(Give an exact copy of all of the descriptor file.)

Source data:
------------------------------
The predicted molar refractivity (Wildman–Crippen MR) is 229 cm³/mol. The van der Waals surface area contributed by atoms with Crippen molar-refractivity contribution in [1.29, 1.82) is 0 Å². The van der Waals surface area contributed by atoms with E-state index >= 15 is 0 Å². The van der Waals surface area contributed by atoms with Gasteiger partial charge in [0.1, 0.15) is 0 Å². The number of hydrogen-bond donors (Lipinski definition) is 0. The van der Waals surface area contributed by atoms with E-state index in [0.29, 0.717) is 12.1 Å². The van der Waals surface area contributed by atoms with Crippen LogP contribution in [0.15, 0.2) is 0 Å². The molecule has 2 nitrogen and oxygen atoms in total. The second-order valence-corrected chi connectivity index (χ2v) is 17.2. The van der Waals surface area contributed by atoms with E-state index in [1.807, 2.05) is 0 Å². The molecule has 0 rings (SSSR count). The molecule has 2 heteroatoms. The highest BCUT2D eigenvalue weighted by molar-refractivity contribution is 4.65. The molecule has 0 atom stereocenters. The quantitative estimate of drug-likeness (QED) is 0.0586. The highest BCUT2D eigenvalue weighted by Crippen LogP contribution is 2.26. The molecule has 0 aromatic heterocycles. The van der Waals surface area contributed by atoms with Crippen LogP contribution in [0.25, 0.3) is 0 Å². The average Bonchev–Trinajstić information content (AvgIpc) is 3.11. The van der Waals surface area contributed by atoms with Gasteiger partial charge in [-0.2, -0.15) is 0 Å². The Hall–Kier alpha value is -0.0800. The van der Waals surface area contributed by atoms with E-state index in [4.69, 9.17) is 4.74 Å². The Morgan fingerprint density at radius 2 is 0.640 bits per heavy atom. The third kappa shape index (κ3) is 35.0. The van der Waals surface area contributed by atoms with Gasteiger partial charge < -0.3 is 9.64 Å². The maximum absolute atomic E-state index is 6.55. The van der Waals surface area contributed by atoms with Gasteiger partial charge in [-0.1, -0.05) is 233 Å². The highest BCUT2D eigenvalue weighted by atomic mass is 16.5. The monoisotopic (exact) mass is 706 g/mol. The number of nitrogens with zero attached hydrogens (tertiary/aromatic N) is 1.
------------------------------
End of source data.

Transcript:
The predicted molar refractivity (Wildman–Crippen MR) is 229 cm³/mol. The van der Waals surface area contributed by atoms with Crippen molar-refractivity contribution in [1.29, 1.82) is 0 Å². The van der Waals surface area contributed by atoms with E-state index >= 15 is 0 Å². The van der Waals surface area contributed by atoms with Gasteiger partial charge in [0.1, 0.15) is 0 Å². The number of hydrogen-bond donors (Lipinski definition) is 0. The van der Waals surface area contributed by atoms with E-state index in [0.29, 0.717) is 12.1 Å². The van der Waals surface area contributed by atoms with Crippen LogP contribution in [0.15, 0.2) is 0 Å². The molecule has 2 nitrogen and oxygen atoms in total. The second-order valence-corrected chi connectivity index (χ2v) is 17.2. The van der Waals surface area contributed by atoms with E-state index in [1.807, 2.05) is 0 Å². The molecule has 0 rings (SSSR count). The molecule has 2 heteroatoms. The highest BCUT2D eigenvalue weighted by molar-refractivity contribution is 4.65. The molecule has 0 atom stereocenters. The quantitative estimate of drug-likeness (QED) is 0.0586. The highest BCUT2D eigenvalue weighted by Crippen LogP contribution is 2.26. The molecule has 0 aromatic heterocycles. The van der Waals surface area contributed by atoms with Crippen LogP contribution in [0.25, 0.3) is 0 Å². The average Bonchev–Trinajstić information content (AvgIpc) is 3.11. The van der Waals surface area contributed by atoms with Gasteiger partial charge in [-0.2, -0.15) is 0 Å². The Hall–Kier alpha value is -0.0800. The van der Waals surface area contributed by atoms with E-state index in [4.69, 9.17) is 4.74 Å². The Morgan fingerprint density at radius 2 is 0.640 bits per heavy atom. The third kappa shape index (κ3) is 35.0. The van der Waals surface area contributed by atoms with Gasteiger partial charge < -0.3 is 9.64 Å². The maximum absolute atomic E-state index is 6.55. The van der Waals surface area contributed by atoms with Gasteiger partial charge in [-0.1, -0.05) is 233 Å². The highest BCUT2D eigenvalue weighted by atomic mass is 16.5. The monoisotopic (exact) mass is 706 g/mol. The number of nitrogens with zero attached hydrogens (tertiary/aromatic N) is 1.